Rise in Childhood Poverty Follows Recession, Impacting Education

A recent study suggests that non-Hispanic white children have had the largest change in terms of living in high-poverty neighborhoods.
Published: July 21, 2017

A surge in children living in high-poverty neighborhoods following the Great Recession has significantly impacted schools, according to a recent study.

The new study released by researchers at Rice University, the University of Pennsylvania and the University of Wisconsin titled “Family Poverty and Neighborhood Poverty: Links With Children’s School Readiness Before and After the Great Recession” suggests that the number of children living in high-poverty neighborhoods has increased. Those children are also a year behind academically, according to standardized math, reading and writing assessments.

“The data clearly suggest that both family and neighborhood poverty are useful indicators for identifying children who may need extra supports in terms of school readiness skills, and that the characteristics of children who may be in need of these services has changed to include a larger portion of children”, read part of the study. “Regardless of family poverty status, on average these children compared poorly with their peers in more affluent neighborhoods.”

Some factors researchers suggest may be causing the education gap include overall safety and quality of neighborhoods and available resources such as high-quality educational programs. Environmental factors may play a role as well, such as exposure to toxins and noise pollution.

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Childhood Poverty in Numbers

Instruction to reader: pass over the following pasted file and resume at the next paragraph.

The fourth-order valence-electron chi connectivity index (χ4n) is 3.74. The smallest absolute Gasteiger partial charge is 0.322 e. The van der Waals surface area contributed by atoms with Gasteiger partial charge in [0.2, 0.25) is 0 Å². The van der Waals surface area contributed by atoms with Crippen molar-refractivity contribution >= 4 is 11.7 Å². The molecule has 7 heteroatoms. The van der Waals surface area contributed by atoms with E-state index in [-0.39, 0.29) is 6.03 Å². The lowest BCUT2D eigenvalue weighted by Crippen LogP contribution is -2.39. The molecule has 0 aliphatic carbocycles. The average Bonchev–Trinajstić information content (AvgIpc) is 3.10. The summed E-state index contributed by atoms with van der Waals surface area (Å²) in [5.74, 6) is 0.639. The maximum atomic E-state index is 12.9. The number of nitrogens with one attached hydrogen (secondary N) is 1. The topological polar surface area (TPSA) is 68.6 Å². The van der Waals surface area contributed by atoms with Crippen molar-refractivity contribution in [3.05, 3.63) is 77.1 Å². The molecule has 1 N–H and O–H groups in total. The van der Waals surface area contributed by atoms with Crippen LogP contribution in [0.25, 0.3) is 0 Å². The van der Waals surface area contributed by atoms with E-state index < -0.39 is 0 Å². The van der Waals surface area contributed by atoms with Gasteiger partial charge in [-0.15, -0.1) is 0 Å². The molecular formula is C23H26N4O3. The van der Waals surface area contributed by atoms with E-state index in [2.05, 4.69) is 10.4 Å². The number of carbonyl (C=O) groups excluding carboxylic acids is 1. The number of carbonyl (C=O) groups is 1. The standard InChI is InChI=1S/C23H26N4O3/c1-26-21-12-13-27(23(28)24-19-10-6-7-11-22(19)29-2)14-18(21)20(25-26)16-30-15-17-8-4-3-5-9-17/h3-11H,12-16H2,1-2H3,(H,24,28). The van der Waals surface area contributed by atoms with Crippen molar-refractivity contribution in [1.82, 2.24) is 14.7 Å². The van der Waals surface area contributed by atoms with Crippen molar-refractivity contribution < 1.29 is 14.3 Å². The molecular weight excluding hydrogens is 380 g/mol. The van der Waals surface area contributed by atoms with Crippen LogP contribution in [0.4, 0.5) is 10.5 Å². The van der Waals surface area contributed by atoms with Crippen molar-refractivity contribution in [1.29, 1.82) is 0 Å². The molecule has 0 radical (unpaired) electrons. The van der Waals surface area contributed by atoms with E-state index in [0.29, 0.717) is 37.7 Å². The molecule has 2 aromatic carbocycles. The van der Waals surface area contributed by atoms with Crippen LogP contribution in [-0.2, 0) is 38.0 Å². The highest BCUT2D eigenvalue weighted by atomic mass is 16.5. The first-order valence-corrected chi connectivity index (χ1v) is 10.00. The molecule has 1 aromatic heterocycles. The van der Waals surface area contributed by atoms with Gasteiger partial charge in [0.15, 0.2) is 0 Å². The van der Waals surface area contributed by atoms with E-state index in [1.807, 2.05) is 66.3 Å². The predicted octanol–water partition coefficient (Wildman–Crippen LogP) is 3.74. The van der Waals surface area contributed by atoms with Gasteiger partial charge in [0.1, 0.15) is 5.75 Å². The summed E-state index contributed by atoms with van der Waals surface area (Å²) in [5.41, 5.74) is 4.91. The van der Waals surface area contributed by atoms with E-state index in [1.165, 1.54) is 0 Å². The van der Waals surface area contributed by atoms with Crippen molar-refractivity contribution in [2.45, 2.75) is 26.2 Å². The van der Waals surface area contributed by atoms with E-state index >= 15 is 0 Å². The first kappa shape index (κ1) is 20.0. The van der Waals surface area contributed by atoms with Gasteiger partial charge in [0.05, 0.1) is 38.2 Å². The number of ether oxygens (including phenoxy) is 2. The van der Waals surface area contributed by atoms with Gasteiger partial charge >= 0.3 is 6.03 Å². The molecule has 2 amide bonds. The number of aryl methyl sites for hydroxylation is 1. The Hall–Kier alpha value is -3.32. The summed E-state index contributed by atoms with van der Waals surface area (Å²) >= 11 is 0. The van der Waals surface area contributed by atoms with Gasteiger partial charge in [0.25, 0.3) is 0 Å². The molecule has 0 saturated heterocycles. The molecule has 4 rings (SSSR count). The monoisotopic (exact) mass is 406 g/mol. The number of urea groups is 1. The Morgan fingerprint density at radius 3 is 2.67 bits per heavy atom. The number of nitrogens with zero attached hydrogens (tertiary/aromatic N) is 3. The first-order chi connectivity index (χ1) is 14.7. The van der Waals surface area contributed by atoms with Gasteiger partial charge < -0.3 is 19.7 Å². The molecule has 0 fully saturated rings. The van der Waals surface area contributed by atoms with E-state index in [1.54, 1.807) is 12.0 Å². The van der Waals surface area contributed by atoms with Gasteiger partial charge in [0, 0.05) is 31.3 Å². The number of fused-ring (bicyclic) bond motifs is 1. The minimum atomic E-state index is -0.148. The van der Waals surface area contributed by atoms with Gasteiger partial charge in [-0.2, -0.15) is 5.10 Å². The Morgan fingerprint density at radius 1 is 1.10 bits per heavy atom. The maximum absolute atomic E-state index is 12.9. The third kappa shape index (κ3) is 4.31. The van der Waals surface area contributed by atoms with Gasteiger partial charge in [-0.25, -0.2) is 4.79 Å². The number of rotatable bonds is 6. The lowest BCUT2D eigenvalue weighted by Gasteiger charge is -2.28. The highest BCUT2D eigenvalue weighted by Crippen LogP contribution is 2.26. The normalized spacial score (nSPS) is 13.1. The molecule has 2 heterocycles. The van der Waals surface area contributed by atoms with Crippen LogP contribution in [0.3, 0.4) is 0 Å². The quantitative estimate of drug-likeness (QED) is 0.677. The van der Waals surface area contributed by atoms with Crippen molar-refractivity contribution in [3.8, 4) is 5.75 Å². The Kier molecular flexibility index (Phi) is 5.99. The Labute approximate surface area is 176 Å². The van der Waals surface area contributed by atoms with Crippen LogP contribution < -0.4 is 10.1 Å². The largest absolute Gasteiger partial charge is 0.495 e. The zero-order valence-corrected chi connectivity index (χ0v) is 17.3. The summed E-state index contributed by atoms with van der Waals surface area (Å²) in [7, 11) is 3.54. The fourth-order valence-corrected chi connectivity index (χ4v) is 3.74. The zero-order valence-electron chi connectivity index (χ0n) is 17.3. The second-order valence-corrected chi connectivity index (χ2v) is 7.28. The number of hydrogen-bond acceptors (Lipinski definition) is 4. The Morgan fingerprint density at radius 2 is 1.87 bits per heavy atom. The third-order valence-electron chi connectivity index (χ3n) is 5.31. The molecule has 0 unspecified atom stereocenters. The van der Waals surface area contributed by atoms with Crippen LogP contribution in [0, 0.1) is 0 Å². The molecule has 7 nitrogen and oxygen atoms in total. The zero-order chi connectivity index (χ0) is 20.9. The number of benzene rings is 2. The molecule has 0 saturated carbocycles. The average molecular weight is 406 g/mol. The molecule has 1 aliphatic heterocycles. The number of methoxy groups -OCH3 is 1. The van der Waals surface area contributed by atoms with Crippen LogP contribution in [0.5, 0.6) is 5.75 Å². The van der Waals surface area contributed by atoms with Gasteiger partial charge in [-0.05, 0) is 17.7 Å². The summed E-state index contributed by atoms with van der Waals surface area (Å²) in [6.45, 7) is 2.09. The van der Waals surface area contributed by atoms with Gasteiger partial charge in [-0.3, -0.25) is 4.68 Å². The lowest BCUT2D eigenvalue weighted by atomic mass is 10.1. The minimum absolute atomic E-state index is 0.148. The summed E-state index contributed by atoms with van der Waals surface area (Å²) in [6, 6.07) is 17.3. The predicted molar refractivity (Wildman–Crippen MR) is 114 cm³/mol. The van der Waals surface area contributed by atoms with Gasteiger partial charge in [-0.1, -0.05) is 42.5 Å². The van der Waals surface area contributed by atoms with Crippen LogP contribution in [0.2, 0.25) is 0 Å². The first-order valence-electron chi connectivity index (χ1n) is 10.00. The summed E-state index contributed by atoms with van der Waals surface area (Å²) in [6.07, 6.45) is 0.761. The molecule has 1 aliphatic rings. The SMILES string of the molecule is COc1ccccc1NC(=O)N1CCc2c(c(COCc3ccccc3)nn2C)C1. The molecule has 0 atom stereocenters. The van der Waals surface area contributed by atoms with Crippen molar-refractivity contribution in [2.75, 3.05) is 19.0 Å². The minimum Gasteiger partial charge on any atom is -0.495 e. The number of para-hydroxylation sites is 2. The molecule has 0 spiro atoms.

The study included data from the Early Childhood Longitudinal Program which examined kindergarteners in the U.S. from 1998 to 2010.

In 1998, 36 percent of children lived in moderately-low poverty, moderately-high poverty, or high-poverty neighborhoods. In 2010, that number jumped to 43.9 percent.

The study defined a high-poverty neighborhood as one where 40 percent or more of its residents live below the poverty line. Moderately-high poverty is defined as one where 20 to 39.9 percent live below the poverty line, and moderately-low as one where 14 to 19.9 percent live below the poverty line.

The study also broke down those numbers by race. From 1998 to 2010, non-Hispanic white children had the largest change in terms of living in high-poverty neighborhoods. Non-Hispanic white children were 13.2 percent more likely to live in poverty-stricken neighborhoods in 2010 compared to 1998. Non-Hispanic black children were 4.1 percent more likely and Hispanic children were 5 percent more likely.

Rachel Kimbro, a sociology professor at Rice University and a contributor to the study, noted that these numbers do not mean that things have improved for minority groups; it suggests that things have gotten worse for non-Hispanic whites. Higher-income families have been moving into high-poverty neighborhoods at an alarmingly high rate due to reasons such as foreclosure or job loss.

Kimbro says that although more white children are living in higher poverty neighborhoods post-recession, minority children are still significantly more likely to live in higher poverty neighborhoods.

“Regardless of individual family income, there is something about living in a higher poverty neighborhood that negatively affects education outcomes,” she said. “This is a topic that should be of great concern for educators and policymakers alike.”

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